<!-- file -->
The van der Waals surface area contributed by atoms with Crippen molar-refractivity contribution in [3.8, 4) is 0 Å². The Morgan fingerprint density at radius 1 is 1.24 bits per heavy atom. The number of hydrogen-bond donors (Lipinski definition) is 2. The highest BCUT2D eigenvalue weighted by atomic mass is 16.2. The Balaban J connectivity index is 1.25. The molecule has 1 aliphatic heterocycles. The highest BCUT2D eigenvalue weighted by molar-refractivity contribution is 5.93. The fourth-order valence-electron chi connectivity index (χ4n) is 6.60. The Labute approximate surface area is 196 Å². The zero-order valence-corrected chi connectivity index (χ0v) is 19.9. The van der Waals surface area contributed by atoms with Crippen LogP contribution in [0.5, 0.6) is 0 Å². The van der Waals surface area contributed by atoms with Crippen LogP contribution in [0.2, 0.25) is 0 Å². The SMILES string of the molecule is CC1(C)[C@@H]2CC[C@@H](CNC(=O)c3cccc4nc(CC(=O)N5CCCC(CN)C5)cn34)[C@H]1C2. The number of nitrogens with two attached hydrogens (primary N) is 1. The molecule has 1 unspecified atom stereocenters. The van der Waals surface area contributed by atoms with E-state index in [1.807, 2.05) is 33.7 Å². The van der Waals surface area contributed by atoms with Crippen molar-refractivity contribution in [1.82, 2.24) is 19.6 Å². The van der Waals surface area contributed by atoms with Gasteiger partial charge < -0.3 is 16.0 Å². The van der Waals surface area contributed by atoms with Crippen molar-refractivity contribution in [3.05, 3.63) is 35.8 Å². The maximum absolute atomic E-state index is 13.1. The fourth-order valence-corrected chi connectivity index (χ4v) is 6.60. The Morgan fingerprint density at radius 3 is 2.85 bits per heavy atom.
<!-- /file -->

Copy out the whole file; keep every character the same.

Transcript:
The van der Waals surface area contributed by atoms with Crippen molar-refractivity contribution in [3.8, 4) is 0 Å². The Morgan fingerprint density at radius 1 is 1.24 bits per heavy atom. The number of hydrogen-bond donors (Lipinski definition) is 2. The highest BCUT2D eigenvalue weighted by atomic mass is 16.2. The Balaban J connectivity index is 1.25. The molecule has 1 aliphatic heterocycles. The highest BCUT2D eigenvalue weighted by molar-refractivity contribution is 5.93. The fourth-order valence-electron chi connectivity index (χ4n) is 6.60. The Labute approximate surface area is 196 Å². The zero-order valence-corrected chi connectivity index (χ0v) is 19.9. The van der Waals surface area contributed by atoms with Crippen LogP contribution in [0.5, 0.6) is 0 Å². The van der Waals surface area contributed by atoms with Crippen LogP contribution in [0.2, 0.25) is 0 Å². The SMILES string of the molecule is CC1(C)[C@@H]2CC[C@@H](CNC(=O)c3cccc4nc(CC(=O)N5CCCC(CN)C5)cn34)[C@H]1C2. The number of nitrogens with two attached hydrogens (primary N) is 1. The molecule has 1 unspecified atom stereocenters. The van der Waals surface area contributed by atoms with E-state index in [1.807, 2.05) is 33.7 Å². The van der Waals surface area contributed by atoms with Crippen molar-refractivity contribution in [1.82, 2.24) is 19.6 Å². The van der Waals surface area contributed by atoms with Gasteiger partial charge < -0.3 is 16.0 Å². The van der Waals surface area contributed by atoms with Crippen molar-refractivity contribution in [3.05, 3.63) is 35.8 Å². The maximum absolute atomic E-state index is 13.1. The fourth-order valence-corrected chi connectivity index (χ4v) is 6.60. The Morgan fingerprint density at radius 3 is 2.85 bits per heavy atom.